New York, Nu York: The Con at the Cong

I hope the title of this essay doesn't make you make think that I'm writing about someone being swindled. No, this is a pun and word play sometimes has to edge into corny and questionable territory.
Okay, disclaimer over.
I attended events at a Con; to be more precise, a Comic Con, a convention dedicated to various aspects of comics, graphic novels, and things of that nature. Comic Cons have become very popular and a big, niche business in the past several years. New York City Comic Con (which I have attended twice) is a very big and ever growing annual event that brings together people who are interested not only in comics but also anime, science fiction, humor magazines and a lot more. There are Comic Cons in nearly every major city and some small ones as well and around the world.
And for the third year running, Brooklyn, New York has played host to a modest but fun and intriguing comic con devoted to Jewish themes and comics!
Located at Congregation Kol Israel (hence the "Cong: in my blog post title) on St.John's Place (isn't funny to learn that a synagogue is found on a street named for a saint?) Brooklyn Jewish Comic Con combined artwork, panels on comics, graphic novels, Orthodox Jewish fan gals, and none other than Doctor Ruth Westheimer. Also included in the day's festivities were davening sessions and a raffle. A snappy T-shirt was designed for the event, and comic book dealers set up shop in the synagogue sanctuary.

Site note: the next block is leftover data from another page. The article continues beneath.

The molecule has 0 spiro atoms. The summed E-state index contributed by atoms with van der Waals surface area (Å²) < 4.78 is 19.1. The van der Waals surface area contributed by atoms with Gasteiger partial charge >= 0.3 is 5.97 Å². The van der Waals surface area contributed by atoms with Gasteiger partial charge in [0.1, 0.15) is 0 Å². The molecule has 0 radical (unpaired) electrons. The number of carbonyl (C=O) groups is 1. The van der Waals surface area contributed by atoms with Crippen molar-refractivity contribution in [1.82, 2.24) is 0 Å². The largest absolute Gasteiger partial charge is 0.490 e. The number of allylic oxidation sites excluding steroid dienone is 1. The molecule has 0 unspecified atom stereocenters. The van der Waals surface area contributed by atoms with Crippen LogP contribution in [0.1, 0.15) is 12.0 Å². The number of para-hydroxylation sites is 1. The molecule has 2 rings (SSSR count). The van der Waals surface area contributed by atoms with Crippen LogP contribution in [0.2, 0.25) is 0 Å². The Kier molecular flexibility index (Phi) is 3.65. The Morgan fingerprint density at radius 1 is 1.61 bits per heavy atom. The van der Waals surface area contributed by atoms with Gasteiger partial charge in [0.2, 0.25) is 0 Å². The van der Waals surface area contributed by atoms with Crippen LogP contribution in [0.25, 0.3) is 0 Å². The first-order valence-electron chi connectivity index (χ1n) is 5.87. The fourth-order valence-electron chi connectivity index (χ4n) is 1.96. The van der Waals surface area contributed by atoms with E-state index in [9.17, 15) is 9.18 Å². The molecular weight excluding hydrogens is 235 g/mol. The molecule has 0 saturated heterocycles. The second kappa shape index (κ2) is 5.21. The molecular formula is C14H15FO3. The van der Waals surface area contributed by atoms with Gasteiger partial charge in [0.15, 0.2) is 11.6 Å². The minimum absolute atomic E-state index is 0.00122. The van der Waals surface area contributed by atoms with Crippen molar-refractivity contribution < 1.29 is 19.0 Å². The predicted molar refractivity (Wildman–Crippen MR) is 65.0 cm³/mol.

I sat in on two panels: 'Superman At 80" about the venerable super hero, and "Brooklyn: The Tough Jew Panel" which was interesting, but it ended up being more about the Lower East Side Jewish milieu. I was also pleased to see a piece of art done by my friend Lynne Cassouto, in which she depicted the characters of the Marvel Comic the Fantastic Four, celebrating Hanukkah! (The Human Torch lights the menorah, the Thing serves latkes, and so on.) 
Overall it was a fun, down to earth event that brings together pop culture and some very heavy topics, at times. Holocaust graphic novels? Yes, they are a thing. Jewish mobsters? Yes it is explored, in the graphic novel "Brownsville."
And it was also interesting to see this all located in an attractive synagogue, about 90-something years old, that is situated next to a subway train line. Periodically we would hear the Franklin Avenue Shuttle train rattle by. 
Jews and comics are certainly a thing.